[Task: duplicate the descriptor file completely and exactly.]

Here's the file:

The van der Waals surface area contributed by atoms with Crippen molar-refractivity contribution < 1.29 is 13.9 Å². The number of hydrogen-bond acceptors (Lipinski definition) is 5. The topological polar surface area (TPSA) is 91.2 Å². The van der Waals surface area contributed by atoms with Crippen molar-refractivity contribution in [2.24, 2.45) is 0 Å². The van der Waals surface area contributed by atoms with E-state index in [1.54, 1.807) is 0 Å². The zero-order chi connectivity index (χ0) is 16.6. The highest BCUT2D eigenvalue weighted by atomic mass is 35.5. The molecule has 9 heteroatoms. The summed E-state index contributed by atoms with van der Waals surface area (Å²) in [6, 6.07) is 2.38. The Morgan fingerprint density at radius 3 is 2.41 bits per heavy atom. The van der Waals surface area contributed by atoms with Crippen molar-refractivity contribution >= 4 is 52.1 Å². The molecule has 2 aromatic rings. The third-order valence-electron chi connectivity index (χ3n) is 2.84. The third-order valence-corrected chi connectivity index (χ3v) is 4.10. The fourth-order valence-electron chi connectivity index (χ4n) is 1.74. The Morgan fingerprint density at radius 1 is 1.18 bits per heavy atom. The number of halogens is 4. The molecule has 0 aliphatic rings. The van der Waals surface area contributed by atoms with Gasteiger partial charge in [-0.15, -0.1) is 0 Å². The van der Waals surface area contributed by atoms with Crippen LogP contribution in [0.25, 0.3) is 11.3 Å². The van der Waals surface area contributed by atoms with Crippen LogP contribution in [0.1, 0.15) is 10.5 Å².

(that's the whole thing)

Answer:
The van der Waals surface area contributed by atoms with Crippen molar-refractivity contribution < 1.29 is 13.9 Å². The number of hydrogen-bond acceptors (Lipinski definition) is 5. The topological polar surface area (TPSA) is 91.2 Å². The van der Waals surface area contributed by atoms with Crippen molar-refractivity contribution in [2.24, 2.45) is 0 Å². The van der Waals surface area contributed by atoms with E-state index in [1.54, 1.807) is 0 Å². The zero-order chi connectivity index (χ0) is 16.6. The highest BCUT2D eigenvalue weighted by atomic mass is 35.5. The molecule has 9 heteroatoms. The summed E-state index contributed by atoms with van der Waals surface area (Å²) in [6, 6.07) is 2.38. The Morgan fingerprint density at radius 3 is 2.41 bits per heavy atom. The van der Waals surface area contributed by atoms with Crippen molar-refractivity contribution >= 4 is 52.1 Å². The molecule has 2 aromatic rings. The third-order valence-electron chi connectivity index (χ3n) is 2.84. The third-order valence-corrected chi connectivity index (χ3v) is 4.10. The fourth-order valence-electron chi connectivity index (χ4n) is 1.74. The Morgan fingerprint density at radius 1 is 1.18 bits per heavy atom. The number of halogens is 4. The molecule has 0 aliphatic rings. The van der Waals surface area contributed by atoms with Gasteiger partial charge in [-0.15, -0.1) is 0 Å². The van der Waals surface area contributed by atoms with Crippen LogP contribution in [0.25, 0.3) is 11.3 Å². The van der Waals surface area contributed by atoms with Crippen LogP contribution in [0.1, 0.15) is 10.5 Å².